There are multiple tutorials online on setting up and running Google Analytics accounts, including the one by Google Analytics team. There are very detailed and written to cater for different categories of users: from amateur bloggers to advanced webmasters. Still, there are some pitfalls that require additional explanation, or a number of overlooked opportunities that need an extra focus.
Google Analytics is a tool with endless opportunities, yet you need to organize it properly for it to really provide the answers you need. What I mean is that your needs go beyond traffic stats. You’re looking for deep insights into how people who land on your pages interact with your site, why they come and what you can do to give them more value so that they convert better.
I’ll be running a 3-part series on Google Analytics basics here at Steamfeed, and here’s the breakdown of topics to be covered:
Part 1. Setting up your account and grabbing your code
Part 2. Putting together your goals to measure impact, not Visits
Part 3. Google Analytics tweaks that help you see how exactly users interact with your site
In the first part I’ll be going through the process of setting up a Google Analytics account with two scenarios in mind: when you have and you don’t have a content management system.
How to set up your Google Analytics account
First go through the sign-up procedure at Google Analytics start dashboard. Having completed the fields with your URL, account name and other details, you’ll be asked to choose between Universal and Classic Analytics.
It’s worth choosing Universal Analytics because it has a number of advanced technologies behind it that make the data customer-centered rather than visit-centered.
Then you’ll get a sample tracking ID, which looks like this:
You need to add this code to every page of your site that you wish to track.
At this point, there might be two options:
(1) You have a CMS (content management system)
(2) You don’t have one
How to insert Google Analytics code if you have a CMS system
You might be using WordPress, Joomla, Drupal or some other services as a CMS system. As an example I’ll show you how to insert your code into WordPress because it’s one of the most popular options.
In Appearance -> Editor, choose Header on the right of your menu.
Insert your Google Analytics tracking code before </head> and Update file.
This single action lets you set tracking for all pages on your blog.
After you hit Update File, view the pages in your browser to make sure you’ve made no accidental changes.
Then visit your Google Analytics account and check out if the status of your account has been changed to Receiving Data. This can be checked in Admin – Tracking Info – Status.
For solutions with other CMS providers, please check corresponding Help sections or contact their Support teams directly.
It’s also often the case that you had your website built with a design or web development agency, so you’ll have an agency-branded CMS. It might have a sort of Edit Themes option where you find templates for separate sections of your site, so you can take actions similar to the ones described above.
If you don’t find anything similar, contact your developers for instructions on pasting the tracking code.
How to add Google Analytics tracking code if you don’t have a CMS
If you don’t have a content management system, you’ll have all components of your website as separate files. If there’s some sort of IT guys in your team, ask them for help when installing the code.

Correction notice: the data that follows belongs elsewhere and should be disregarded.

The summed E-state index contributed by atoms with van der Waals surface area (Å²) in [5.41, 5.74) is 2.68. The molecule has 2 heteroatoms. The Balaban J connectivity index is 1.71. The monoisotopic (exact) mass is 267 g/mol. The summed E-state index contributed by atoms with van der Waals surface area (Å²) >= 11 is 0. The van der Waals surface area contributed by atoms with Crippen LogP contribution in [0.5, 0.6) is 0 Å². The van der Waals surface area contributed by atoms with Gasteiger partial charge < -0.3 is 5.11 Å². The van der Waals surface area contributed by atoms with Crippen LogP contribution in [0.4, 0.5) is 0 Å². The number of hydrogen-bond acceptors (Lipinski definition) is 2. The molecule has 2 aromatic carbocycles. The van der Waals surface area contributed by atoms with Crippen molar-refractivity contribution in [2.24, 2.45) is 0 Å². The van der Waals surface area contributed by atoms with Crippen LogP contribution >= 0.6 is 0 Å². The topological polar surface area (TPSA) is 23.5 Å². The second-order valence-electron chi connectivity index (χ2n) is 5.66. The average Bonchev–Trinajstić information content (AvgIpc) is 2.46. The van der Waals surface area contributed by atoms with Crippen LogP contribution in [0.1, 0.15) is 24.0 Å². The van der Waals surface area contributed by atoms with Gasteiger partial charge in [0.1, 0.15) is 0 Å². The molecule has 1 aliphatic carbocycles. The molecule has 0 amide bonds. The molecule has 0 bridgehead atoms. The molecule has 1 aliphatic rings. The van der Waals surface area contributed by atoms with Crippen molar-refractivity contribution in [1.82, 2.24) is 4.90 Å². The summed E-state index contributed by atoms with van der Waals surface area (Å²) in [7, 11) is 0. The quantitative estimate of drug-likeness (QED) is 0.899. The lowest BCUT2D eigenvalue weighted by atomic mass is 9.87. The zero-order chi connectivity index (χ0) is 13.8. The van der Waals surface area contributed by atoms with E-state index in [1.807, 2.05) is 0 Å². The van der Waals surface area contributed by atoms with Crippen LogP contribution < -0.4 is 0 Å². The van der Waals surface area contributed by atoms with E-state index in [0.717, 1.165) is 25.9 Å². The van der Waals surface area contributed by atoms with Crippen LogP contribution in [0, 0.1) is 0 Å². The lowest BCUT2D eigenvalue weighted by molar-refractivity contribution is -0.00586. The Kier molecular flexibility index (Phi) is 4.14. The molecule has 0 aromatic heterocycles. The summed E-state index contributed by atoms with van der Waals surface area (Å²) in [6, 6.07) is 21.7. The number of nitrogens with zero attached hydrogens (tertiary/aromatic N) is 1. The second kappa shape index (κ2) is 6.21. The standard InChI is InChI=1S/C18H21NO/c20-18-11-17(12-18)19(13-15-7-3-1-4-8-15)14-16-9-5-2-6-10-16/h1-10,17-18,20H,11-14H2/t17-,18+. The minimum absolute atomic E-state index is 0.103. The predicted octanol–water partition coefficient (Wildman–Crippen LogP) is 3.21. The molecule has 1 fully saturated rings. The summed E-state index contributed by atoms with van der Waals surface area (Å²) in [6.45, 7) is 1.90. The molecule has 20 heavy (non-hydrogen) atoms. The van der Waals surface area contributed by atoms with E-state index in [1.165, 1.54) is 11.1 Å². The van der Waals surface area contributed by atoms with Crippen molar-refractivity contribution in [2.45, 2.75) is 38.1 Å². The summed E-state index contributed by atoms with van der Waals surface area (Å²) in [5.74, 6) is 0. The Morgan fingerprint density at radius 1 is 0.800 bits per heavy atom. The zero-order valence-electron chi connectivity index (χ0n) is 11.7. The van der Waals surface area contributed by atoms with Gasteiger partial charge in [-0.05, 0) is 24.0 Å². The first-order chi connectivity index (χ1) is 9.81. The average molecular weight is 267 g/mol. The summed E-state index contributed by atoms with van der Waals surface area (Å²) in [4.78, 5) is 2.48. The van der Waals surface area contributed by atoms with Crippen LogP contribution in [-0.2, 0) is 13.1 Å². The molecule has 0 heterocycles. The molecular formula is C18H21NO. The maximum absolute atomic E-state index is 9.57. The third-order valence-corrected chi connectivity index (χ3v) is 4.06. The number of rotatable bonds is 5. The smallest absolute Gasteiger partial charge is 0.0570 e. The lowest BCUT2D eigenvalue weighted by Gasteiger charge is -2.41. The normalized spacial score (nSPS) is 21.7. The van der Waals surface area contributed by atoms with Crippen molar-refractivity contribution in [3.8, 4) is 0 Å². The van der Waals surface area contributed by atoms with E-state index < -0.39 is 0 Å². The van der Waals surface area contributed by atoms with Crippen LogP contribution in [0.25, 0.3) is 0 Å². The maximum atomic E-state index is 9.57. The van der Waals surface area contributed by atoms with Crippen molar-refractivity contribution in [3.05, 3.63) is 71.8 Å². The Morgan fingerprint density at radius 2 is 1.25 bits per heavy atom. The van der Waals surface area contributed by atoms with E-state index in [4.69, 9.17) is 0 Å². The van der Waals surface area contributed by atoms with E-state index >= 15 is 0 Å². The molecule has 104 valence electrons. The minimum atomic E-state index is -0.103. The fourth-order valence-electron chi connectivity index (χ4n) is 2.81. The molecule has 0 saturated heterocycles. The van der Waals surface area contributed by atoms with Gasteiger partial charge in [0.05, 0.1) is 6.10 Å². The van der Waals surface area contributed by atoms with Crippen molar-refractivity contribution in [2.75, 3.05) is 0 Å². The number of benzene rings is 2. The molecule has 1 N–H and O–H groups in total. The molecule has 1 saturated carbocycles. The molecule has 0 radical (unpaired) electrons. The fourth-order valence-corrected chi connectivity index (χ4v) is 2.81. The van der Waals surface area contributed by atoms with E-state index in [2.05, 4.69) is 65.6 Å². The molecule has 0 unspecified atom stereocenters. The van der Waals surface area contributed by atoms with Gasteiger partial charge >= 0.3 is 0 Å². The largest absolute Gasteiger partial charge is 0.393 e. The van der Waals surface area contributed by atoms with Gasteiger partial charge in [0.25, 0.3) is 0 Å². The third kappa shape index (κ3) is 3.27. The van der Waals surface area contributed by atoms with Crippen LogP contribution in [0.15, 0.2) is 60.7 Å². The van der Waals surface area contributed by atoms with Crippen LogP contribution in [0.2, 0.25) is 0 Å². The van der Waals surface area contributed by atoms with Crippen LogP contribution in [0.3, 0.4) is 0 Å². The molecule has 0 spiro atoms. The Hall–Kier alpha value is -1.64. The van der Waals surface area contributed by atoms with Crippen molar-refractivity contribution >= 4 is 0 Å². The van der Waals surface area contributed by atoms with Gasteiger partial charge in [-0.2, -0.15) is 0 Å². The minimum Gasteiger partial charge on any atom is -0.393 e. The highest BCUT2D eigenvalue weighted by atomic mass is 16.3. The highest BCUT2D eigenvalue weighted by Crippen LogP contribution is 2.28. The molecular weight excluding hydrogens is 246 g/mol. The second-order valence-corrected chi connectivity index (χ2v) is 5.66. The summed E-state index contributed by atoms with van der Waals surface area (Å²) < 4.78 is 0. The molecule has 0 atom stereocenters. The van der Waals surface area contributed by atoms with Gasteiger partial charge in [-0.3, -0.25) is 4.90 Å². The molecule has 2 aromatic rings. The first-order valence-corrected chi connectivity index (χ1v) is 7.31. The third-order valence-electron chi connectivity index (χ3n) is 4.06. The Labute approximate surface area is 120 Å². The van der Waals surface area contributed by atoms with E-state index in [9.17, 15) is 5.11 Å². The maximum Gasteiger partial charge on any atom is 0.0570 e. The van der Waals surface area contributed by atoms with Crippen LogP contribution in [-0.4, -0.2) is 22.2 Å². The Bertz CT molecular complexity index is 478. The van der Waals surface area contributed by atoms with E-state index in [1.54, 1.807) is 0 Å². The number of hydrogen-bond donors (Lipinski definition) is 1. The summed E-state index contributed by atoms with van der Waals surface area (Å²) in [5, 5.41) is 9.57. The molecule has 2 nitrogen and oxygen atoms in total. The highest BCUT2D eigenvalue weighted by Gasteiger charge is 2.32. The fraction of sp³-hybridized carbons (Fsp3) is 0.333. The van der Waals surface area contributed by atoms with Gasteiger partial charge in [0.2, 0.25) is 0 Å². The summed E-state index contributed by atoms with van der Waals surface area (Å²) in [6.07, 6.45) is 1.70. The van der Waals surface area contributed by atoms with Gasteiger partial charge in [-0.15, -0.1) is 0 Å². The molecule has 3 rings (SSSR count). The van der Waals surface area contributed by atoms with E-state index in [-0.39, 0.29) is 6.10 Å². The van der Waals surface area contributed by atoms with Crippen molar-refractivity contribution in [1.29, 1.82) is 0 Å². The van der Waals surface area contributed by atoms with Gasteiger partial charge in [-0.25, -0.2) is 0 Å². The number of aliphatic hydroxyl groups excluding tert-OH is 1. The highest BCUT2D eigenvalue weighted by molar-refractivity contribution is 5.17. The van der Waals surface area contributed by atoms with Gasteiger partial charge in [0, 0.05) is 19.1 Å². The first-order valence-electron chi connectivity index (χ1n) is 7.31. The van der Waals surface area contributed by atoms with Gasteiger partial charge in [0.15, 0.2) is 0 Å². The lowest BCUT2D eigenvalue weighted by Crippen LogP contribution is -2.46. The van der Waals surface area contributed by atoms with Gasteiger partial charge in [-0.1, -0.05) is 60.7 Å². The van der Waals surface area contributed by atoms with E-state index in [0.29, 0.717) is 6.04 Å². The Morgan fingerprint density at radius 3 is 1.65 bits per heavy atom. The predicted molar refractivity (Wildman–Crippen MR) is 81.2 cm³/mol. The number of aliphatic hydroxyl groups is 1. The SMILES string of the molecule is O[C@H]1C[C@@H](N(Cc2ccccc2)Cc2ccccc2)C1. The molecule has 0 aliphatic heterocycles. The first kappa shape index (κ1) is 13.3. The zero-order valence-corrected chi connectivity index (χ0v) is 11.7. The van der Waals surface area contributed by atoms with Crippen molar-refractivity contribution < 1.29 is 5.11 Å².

If you’re in a DIY mode and want to add Google Analytics code yourself, follow these instructions:
(1) Download an FTP client
An FTP client is software designed to transfer files from a remote server and edit them. One of the popular options is Filezilla FTP client, a free tool that can be installed on Mac, Windows and Linux.
(2) Install the FTP client
(3) Connect your remote server
Your hosting provider has informed you on your host (IP), username and password for FTP access. Populate your FTP app with this data.
Now you have all your pages displayed as separate files and you can edit them, adding the tracking code.
Filezilla operates mostly like any desktop file manager. It will be relatively easy to find the files (pages), where you want to insert your Google Analytics tracking code.
Open these files with a text editor of your choice (e.g. Notepad) and insert the tracking code before < / head >. To speed up the process, use Ctrl+F < / head >. When finished, view the pages in your browser to make sure the layout remained intact.
Then verify your web tracking setup: visit your Google Analytics account to check if its status has changed to Receiving Data.
If things go right, in a few hours you’ll start receiving your first traffic data in Google Analytics. If you’re mining for SEO data with Rank Tracker, SEO SpyGlass or WebSite Auditor, you can connect your Google Analytics account to your SEO PowerSuite tools at this stage.
Web tracking with Tag manager
Alternatively to the actions described above, you can enable web tracking to your site with Google Tag Manager. This Google service lets you update all your tags and tracking codes from Tag Manager, without the need to alter your site’s code. Apart from Google Analytics, Tag Manager lets you control your AdWords and DoubleClick Floodlight campaigns.
You can follow the instructions in this introductory video to create your account and add Tag Manager tracking code.
Now that you’ve set Google Analytics account, get started on setting up your online goals and stay tuned for the second part of this beginner’s series on web analytics.
Beginner’s Guide to Google Analytics Series
- Beginner’s Guide to Google Analytics – Part 1: Setting up your account and grabbing your code
- Beginner’s Guide to Google Analytics – Part 2: Setting Up Your Goals to Measure Impact
- Beginner’s guide to Google Analytics – Part 3: Measuring how visitors interact with your site